Beijing Love Story (Bei Jing ai qing gu shi, 2014)

Poster for Beijing Love Story

Continuing my occasional sampling of mainstream Chinese movies playing at the downtown multiplexes, I found much to like in this sentimental network narrative about love and loss in contemporary Beijing. This is director Chen Sicheng’s first feature film, and it’s apparently based on a TV series he made previously. In five loosely linked episodes it follows the romantic travails of couples from different generations and life situations.

In the first episode, a young architect (played by the director himself) finds his true love, but he can’t afford to support her in the manner her mother demands. Meanwhile her ex-boyfriend, who is filthy rich, offers them a house if she’ll spend two hours with him. In the second episode, the architect’s womanizing boss is found out by his neglected wife, who goes looking for revenge sex in a Beijing nightclub. In the third episode, her old boss, with whom she had had an affair in the past, meets with a woman at a resort in Greece, apparently behind the backs of their respective spouses, but gradually we learn differently, as they spar over the stagnation in their relationship. In the fourth episode (the least substantial of the five) their daughter is wooed by her college classmate, who can see auras, but she’s about to leave to study in England. This episode links up to the first when we see something that happened in that one from the other side of the wall. Finally, in the fifth episode the boy’s grandfather is hectored into finding a new wife by a woman whose relationship with him is gradually revealed.

The only actors I recognized were Tony Leung Ka Fai and Carina Lau, who play the middle aged couple bickering in Greece. The stories didn’t seem particularly original, but there were some nice twists and turns and grace notes and genuine tenderness. Some of it is very funny, but it hits some powerful serious notes as well. Appropriate to the title, it’s also a love letter to Beijing, with many passages just exploring the streets and street life of the big city. It has a nice, playful visual style, and even the relatively pointless fourth episode has a beautiful moment where the boy dreams of flying above the amazed people in the street, which is executed with great elan. The final shot takes place in a hospital and is a long tracking shot that moves down stairwells and through corridors, discovering the characters in their separate spaces along the way — a bravura sequence that’s simultaneously intimate.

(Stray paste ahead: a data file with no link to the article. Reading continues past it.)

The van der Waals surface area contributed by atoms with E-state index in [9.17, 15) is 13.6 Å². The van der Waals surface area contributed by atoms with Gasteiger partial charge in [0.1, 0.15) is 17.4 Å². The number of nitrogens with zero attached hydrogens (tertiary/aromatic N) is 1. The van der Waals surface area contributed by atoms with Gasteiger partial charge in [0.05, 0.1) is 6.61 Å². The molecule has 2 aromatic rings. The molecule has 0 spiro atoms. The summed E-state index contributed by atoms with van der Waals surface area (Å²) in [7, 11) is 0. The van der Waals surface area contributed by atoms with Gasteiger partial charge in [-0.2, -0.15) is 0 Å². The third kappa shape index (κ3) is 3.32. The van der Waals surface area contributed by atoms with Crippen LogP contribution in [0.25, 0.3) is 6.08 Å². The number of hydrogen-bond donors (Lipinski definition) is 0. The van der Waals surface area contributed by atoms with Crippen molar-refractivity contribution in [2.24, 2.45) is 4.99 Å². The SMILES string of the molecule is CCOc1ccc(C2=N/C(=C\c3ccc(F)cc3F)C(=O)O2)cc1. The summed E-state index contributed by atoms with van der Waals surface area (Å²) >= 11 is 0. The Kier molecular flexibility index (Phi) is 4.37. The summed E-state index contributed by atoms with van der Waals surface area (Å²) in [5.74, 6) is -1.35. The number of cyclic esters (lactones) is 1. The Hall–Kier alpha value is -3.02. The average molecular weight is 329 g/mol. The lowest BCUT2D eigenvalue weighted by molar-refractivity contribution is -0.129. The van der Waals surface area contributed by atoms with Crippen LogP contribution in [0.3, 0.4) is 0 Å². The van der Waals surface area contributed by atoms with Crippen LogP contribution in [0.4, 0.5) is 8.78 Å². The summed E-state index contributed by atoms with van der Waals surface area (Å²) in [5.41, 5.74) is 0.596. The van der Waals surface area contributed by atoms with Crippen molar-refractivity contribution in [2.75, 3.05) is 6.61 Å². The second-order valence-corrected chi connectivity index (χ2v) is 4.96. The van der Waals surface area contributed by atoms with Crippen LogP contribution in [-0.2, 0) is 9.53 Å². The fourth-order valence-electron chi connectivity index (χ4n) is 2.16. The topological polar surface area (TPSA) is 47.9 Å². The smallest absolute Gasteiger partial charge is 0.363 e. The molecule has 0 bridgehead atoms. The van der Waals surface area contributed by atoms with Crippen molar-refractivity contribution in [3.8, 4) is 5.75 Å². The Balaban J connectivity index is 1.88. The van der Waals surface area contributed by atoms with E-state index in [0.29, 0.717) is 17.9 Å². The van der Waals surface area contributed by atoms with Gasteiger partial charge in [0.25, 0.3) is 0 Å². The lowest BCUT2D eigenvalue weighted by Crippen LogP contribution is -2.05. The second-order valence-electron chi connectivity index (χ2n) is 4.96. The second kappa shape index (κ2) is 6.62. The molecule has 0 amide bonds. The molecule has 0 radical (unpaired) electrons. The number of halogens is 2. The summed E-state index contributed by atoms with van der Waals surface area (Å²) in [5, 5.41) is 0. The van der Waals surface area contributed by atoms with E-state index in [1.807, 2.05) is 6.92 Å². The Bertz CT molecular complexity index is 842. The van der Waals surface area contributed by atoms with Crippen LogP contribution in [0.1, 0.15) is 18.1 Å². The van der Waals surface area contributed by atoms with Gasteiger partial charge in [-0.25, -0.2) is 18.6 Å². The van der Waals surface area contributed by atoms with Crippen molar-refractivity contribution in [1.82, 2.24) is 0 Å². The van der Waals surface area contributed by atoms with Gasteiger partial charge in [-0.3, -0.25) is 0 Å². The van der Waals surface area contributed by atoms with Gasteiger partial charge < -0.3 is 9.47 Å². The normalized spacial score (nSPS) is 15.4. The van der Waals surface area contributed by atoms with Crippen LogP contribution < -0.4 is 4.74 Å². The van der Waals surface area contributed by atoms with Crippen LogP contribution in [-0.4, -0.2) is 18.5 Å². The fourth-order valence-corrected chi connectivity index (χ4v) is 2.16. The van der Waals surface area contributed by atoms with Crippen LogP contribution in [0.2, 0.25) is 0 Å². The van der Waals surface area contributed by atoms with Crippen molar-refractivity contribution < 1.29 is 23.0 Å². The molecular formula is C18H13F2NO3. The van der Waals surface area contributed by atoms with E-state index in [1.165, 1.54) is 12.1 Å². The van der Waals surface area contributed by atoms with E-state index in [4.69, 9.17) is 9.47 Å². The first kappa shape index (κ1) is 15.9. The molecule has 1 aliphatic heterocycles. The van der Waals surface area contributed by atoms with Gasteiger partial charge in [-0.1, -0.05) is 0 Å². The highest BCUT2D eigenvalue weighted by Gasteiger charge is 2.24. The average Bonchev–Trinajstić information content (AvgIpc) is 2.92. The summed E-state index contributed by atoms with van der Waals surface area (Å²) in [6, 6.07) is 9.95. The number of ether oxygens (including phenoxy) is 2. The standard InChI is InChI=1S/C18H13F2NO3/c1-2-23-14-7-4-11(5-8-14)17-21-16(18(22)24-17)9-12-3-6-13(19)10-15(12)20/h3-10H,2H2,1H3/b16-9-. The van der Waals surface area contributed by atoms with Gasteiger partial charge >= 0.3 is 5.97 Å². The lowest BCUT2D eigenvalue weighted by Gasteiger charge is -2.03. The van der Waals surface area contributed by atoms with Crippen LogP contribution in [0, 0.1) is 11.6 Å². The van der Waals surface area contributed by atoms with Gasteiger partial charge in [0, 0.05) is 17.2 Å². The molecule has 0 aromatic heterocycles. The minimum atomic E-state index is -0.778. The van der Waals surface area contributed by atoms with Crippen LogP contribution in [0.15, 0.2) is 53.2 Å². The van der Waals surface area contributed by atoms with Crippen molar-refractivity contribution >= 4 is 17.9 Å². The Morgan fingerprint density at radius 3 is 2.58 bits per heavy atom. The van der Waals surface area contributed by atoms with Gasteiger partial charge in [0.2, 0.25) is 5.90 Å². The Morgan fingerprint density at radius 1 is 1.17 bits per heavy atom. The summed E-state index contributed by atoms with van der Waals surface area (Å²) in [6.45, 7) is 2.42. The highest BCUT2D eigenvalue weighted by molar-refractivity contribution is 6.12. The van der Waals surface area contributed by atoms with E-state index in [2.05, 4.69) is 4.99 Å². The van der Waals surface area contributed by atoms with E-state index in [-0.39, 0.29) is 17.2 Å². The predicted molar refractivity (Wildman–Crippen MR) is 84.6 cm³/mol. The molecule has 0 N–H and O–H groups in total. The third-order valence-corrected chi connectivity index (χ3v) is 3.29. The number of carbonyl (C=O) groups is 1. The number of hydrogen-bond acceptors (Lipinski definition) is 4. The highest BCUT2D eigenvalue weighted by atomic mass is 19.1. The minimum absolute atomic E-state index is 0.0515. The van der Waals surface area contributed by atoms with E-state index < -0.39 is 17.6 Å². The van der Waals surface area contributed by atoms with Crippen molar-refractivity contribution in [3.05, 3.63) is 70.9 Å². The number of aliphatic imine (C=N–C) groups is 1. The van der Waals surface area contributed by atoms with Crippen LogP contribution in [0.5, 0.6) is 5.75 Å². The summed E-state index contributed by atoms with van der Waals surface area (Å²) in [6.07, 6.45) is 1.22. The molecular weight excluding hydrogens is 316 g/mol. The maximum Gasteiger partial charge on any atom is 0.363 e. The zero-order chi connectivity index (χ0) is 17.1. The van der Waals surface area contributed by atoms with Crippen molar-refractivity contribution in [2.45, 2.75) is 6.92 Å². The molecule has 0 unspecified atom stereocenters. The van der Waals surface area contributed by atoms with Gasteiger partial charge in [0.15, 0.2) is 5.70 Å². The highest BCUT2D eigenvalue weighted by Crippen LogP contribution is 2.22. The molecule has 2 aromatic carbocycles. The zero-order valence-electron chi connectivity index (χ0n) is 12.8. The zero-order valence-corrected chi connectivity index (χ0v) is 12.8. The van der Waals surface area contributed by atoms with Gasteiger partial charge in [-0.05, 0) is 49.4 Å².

As sentimental as the film is over all, the humor can be pretty wry, perhaps reflecting a big city perspective. Over the end credits, the neglected wife from the second episode discusses love and desire with male friends at a restaurant. One of the men says, “If meeting the wrong person at the right time is desire, and the right person at the right time is love, what’s meeting the wrong person at the wrong time?”

“Marriage,” says the neglected wife.


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